Nineteenth Sunday in Ordinary Time
I Kings 19:9, 11-13
Romans 9: 1-5
I am not going to give you the homily I have written in my pocket. It is a good homily, but it is not my homily. Let me explain. Each week I spend a few hours in preparation for this homily. On Friday evening, I go to my good friend Msgr. Duncan and we talk over our ideas and try to get it down to one idea. I left his house feeling pretty good about what we came up with but not 100%. I woke up at 2:30 in great fear knowing it was his homily, not mine. When I preach, I need to preach from my heart, and I know when it is and I know when it is not. I woke up this morning and again poured all over the readings. What I have come to understand is that the readings have a lot to do with fear. Fear can be a good thing, but when it prevents us from doing what God wants us to do, fear becomes a bad thing. I know I have preached on this theme before but there is more to learn about how to handle fear in our lives as it was the number one topic that Jesus preached on in his ministry. I discovered that I did just what Elijah and peter did in their fear. I let fear become a crisis, there was an invitation to get rid of the fear from God, and then there is a response to the fear. So what fear is preventing us from being the person that God wants us to be?
In our first reading, Elijah is running away in fear as he has just killed all the false prophets of Queen Jezebel and now she wants him dead. In fear Elijah runs out into the desert, and he runs until he can run no longer, then he lays down and begs God to take his life. This is bad fear, for fear has trapped him into thinking of all the wrong things. An angel provides food and water, and Elijah gets up and makes his way to a cave. Elijah is still in fear so he begs to know the presence of God. God sends all the traditional ways of how he has revealed himself to others, he sends a mighty wind, an earthquake, and fire but God is not in any of those things. When God sends a tiny whisper, Elijah hides his face in his cloak, for now, he knows he has experienced the presence of God. The new spiritual insight into knowing what to do when fear comes is that God does not always come to us in the traditional ways. God can use anything to eliminate fear from our lives.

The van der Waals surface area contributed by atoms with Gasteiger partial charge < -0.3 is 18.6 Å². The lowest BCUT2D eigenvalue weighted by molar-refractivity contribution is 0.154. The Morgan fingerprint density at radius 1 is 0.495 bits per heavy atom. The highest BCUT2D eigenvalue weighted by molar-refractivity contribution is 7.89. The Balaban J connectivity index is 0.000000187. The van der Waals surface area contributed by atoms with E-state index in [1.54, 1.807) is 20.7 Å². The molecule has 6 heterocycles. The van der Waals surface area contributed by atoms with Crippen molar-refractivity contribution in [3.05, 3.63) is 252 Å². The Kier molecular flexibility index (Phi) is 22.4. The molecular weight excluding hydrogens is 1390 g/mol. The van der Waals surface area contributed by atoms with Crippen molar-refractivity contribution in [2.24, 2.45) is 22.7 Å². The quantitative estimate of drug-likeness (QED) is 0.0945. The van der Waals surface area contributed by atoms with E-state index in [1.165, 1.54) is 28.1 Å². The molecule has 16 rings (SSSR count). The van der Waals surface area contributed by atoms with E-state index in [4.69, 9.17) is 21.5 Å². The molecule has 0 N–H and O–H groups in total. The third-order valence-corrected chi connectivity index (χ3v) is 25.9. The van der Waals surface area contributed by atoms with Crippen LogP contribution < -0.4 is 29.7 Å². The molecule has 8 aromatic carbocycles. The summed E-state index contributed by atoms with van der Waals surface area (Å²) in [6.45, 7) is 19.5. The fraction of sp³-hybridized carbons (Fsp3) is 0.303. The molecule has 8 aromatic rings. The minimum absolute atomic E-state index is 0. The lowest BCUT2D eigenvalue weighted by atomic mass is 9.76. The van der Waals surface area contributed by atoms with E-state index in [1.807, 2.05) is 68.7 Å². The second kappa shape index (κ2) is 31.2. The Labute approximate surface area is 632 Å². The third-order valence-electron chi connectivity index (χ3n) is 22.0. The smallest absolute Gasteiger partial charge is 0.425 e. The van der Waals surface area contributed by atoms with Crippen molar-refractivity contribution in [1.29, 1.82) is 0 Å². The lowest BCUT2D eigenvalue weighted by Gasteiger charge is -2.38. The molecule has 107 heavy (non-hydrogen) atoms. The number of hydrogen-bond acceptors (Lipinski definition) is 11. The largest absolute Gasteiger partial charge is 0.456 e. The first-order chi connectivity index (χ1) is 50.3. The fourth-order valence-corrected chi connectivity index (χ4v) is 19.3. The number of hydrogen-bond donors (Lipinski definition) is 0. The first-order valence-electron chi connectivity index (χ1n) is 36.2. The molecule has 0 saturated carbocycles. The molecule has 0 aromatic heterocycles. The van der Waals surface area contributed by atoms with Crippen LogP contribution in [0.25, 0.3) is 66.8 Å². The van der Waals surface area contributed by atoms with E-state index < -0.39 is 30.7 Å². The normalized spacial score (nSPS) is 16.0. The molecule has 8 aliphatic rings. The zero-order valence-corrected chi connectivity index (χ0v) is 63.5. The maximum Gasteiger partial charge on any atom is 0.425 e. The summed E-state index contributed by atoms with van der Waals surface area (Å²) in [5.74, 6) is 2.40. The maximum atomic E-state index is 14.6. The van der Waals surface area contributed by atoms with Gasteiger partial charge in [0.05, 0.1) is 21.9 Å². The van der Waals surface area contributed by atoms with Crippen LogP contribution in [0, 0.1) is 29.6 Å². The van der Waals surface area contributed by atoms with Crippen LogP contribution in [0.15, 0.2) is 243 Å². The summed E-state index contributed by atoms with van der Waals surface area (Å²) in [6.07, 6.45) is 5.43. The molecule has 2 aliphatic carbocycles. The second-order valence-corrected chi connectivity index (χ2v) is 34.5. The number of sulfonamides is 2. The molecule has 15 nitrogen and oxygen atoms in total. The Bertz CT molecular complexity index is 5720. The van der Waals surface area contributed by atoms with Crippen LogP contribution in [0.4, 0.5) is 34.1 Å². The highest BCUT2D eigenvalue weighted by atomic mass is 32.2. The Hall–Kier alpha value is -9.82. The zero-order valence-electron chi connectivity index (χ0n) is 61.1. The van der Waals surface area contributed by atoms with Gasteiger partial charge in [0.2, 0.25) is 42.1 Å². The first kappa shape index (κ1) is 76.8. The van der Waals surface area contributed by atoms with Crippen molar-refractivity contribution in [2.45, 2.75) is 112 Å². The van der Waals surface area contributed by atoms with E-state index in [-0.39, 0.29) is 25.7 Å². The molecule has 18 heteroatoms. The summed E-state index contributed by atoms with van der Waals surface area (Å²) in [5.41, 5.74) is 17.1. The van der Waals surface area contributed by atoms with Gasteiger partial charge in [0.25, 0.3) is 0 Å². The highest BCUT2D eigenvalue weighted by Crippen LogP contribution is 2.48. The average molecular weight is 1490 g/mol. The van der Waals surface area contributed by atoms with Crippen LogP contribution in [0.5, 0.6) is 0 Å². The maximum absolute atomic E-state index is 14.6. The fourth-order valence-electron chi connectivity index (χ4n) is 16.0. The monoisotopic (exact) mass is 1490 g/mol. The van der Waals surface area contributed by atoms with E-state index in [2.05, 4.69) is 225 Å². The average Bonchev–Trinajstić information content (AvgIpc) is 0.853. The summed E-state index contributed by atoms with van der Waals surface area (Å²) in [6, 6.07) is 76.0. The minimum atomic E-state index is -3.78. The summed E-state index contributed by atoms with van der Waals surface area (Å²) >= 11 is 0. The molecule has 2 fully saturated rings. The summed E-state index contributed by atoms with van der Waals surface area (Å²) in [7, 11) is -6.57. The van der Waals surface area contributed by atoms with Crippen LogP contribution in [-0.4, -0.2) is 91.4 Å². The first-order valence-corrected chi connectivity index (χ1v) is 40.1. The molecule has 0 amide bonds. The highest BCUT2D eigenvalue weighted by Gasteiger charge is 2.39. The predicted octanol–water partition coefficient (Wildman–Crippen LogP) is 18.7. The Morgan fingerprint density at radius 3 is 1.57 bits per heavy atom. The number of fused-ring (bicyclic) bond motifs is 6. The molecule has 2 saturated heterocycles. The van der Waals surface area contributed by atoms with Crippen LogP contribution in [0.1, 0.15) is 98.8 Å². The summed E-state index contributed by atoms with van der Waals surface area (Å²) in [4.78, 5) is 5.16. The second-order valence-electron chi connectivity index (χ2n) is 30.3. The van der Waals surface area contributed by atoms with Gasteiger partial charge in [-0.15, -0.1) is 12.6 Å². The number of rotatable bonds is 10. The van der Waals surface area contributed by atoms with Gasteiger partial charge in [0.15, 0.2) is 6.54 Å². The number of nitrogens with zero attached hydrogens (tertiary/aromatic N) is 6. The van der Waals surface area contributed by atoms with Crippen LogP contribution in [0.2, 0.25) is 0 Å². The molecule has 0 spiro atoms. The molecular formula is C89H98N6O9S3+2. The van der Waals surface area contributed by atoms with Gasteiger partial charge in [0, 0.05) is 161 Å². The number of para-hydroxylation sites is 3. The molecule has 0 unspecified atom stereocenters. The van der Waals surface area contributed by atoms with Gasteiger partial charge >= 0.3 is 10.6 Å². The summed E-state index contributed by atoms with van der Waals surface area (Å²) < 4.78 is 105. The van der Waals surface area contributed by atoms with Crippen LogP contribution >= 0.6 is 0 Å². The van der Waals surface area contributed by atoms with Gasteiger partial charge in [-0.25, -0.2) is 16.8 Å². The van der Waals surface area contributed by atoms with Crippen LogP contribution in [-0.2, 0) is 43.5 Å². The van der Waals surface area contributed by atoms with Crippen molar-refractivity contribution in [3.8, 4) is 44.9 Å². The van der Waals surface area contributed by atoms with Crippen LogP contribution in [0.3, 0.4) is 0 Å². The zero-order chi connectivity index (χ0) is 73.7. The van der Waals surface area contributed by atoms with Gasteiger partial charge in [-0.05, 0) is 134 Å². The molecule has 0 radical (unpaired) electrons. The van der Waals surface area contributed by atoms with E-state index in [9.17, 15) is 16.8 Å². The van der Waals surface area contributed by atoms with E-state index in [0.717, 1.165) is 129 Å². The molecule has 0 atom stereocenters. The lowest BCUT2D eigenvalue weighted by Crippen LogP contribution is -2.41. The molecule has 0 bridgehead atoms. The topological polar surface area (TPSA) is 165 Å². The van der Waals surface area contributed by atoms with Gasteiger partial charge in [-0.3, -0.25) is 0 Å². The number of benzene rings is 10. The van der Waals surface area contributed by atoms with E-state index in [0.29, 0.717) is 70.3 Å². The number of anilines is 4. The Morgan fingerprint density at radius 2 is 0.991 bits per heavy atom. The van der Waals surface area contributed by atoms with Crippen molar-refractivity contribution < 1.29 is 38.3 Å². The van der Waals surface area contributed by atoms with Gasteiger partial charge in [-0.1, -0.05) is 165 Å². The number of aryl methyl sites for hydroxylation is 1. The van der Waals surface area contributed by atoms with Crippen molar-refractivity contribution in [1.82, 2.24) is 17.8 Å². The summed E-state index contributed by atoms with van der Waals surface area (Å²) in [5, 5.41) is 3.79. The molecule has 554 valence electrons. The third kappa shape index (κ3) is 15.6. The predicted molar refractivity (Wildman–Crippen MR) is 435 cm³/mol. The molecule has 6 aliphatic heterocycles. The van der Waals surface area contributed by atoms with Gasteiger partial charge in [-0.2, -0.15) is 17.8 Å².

In our Gospel, the disciples are filled with great fear as that are crossing the sea without Jesus and a huge storm blows up on the sea. When Jesus comes to them, walking on water, they are filled with more fear, as they fear it is a ghost. Jesus tries to calm their fear by saying, “Take courage, it is I; do not be afraid.” Peter responds, “If it is you, make me walk out on to this water.” Peter climbs over the side of the boat, and as long as Peter keeps his eyes on Jesus he walks above the waves, and the wind is no problem. However, as soon as Peter feels the wind and the water, be gins to sink. Jesus is there to save him and bring him back to the boat. The other new insight into dealing with fear is when we call on the name of Jesus we are only sending our RSVP to Jesus because he has already been coming to us. This is called, prevenient grace, grace that comes before. Jesus was already heading out to them because he could see the storm, he could sense they did not know what to do, so he came to them.
What fear is preventing us from being the person that God wants us to be? What fear is trapping us? In this Eucharist may we hear the whisper of God say to us, “Do not be afraid, I am here?” And let us be like the disciples who proclaim, “Truly, you are the Son of God.”